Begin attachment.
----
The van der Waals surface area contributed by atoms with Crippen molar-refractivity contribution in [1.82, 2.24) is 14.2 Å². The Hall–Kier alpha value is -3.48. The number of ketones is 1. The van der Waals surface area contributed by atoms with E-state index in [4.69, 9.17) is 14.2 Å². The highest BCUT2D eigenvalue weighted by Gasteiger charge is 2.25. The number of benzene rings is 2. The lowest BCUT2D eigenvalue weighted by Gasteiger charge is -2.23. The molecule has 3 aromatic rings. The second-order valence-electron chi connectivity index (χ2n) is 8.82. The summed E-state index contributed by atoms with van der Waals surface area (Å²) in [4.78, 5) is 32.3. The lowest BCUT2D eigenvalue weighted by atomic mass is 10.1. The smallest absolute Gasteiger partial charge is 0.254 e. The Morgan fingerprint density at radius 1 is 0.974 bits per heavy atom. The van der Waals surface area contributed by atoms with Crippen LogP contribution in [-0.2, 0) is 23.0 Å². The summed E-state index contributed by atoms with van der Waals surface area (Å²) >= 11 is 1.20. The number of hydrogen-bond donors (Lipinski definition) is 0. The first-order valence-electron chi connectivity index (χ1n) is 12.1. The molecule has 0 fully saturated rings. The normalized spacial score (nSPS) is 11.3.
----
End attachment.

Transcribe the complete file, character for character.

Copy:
The van der Waals surface area contributed by atoms with Crippen molar-refractivity contribution in [1.82, 2.24) is 14.2 Å². The Hall–Kier alpha value is -3.48. The number of ketones is 1. The van der Waals surface area contributed by atoms with E-state index in [4.69, 9.17) is 14.2 Å². The highest BCUT2D eigenvalue weighted by Gasteiger charge is 2.25. The number of benzene rings is 2. The lowest BCUT2D eigenvalue weighted by Gasteiger charge is -2.23. The molecule has 3 aromatic rings. The second-order valence-electron chi connectivity index (χ2n) is 8.82. The summed E-state index contributed by atoms with van der Waals surface area (Å²) in [4.78, 5) is 32.3. The lowest BCUT2D eigenvalue weighted by atomic mass is 10.1. The smallest absolute Gasteiger partial charge is 0.254 e. The Morgan fingerprint density at radius 1 is 0.974 bits per heavy atom. The van der Waals surface area contributed by atoms with Crippen LogP contribution in [-0.2, 0) is 23.0 Å². The summed E-state index contributed by atoms with van der Waals surface area (Å²) >= 11 is 1.20. The number of hydrogen-bond donors (Lipinski definition) is 0. The first-order valence-electron chi connectivity index (χ1n) is 12.1. The molecule has 0 fully saturated rings. The normalized spacial score (nSPS) is 11.3.